17th Century painting may be priceless if painted by William Hogarth.
17th Century painting may be priceless if painted by William Hogarth.

Masterpiece to be worth $1 million

ART experts from overseas are preparing to travel to Maryborough to try to authenticate what is believed to be a $1 million painting of 18th-Century artist William Hogarth.

The painting, believed to be a self-portrait, dated circa 1731, has been sitting in a safe at the Maryborough Wide Bay and Burnett Historical Society for more than 30 years.

About six years ago it was moved to a glass display cabinet where it has been largely overlooked – but not by Queensland Museum’s Fiona Mohr during an assessment last month.

Ms Mohr reported the finding to Hogarth experts at London’s Tate Gallery and they are now expected to travel to Australia to investigate.

If authentic the painting could be worth about $1 million.

“We always thought that it could be valuable but the problem was that it wasn’t signed,” said society secretary Shirley Hewitt.

“It would be good to get it authenticated ... we’ve always talked about it.”

The oil-on-board portrait was donated by Maryborough resident Minnie Hull in the 1970s.

It was believed a relative of Ms Hull had received it as a wedding present in 1881.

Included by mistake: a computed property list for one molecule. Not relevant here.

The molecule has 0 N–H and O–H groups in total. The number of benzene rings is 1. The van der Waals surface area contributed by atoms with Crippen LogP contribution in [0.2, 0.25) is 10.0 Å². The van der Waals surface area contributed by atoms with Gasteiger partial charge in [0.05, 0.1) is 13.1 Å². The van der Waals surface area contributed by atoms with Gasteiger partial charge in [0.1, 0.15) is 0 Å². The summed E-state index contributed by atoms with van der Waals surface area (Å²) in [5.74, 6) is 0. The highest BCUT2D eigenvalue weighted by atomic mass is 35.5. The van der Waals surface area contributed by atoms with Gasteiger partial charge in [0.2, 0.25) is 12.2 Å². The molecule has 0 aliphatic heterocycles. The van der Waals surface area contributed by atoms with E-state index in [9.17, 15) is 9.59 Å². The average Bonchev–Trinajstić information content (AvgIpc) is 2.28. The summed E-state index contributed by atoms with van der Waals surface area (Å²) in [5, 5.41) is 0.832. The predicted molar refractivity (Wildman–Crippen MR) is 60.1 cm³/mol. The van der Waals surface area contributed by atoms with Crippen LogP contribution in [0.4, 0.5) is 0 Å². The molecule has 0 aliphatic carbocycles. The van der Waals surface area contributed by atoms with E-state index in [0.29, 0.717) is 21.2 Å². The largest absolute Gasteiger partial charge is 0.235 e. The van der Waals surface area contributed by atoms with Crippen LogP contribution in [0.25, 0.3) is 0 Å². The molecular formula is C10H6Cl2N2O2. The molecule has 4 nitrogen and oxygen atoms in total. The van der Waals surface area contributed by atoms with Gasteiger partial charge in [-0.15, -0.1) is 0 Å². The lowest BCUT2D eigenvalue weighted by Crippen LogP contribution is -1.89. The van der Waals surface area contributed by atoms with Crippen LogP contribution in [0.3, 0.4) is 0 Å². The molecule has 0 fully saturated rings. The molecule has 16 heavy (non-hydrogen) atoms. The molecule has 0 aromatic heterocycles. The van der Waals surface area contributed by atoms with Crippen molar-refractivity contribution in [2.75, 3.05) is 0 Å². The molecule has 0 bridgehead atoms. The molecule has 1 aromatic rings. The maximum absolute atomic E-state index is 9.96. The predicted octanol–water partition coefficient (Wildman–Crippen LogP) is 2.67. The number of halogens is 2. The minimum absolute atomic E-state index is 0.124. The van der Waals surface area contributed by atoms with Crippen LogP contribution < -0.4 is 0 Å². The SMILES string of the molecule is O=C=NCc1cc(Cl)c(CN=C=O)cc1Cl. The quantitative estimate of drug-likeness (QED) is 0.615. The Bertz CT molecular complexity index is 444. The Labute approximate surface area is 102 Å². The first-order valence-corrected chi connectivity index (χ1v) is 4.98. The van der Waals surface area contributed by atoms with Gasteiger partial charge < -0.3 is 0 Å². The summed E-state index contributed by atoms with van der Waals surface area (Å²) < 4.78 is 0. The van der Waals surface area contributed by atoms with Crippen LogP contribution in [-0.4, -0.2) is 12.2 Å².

Society member Edward Mosig said Hogarth – who featured in the painting holding an artist’s palette in one hand and a paintbrush in the other – was well-known for his satirical works.

“Obviously the first step will be to authenticate paint scrapings,” he said. “The frame has already been authenticated as being from the era.”

Ms Mohr, the museum’s Sunshine Coast and Wide Bay development officer, said the date and style indicated the painting could be the work of Hogarth.

She said the find would probably never have been made if there had not been an assessment of the significance of the Maryborough collection.

“We’ve been astonished by our findings – the Hogarth portrait may be the most valuable but other artefacts found at museums in Wondai, Maryborough and Booubyjan are highly significant, reflecting the rich social history of the region.”

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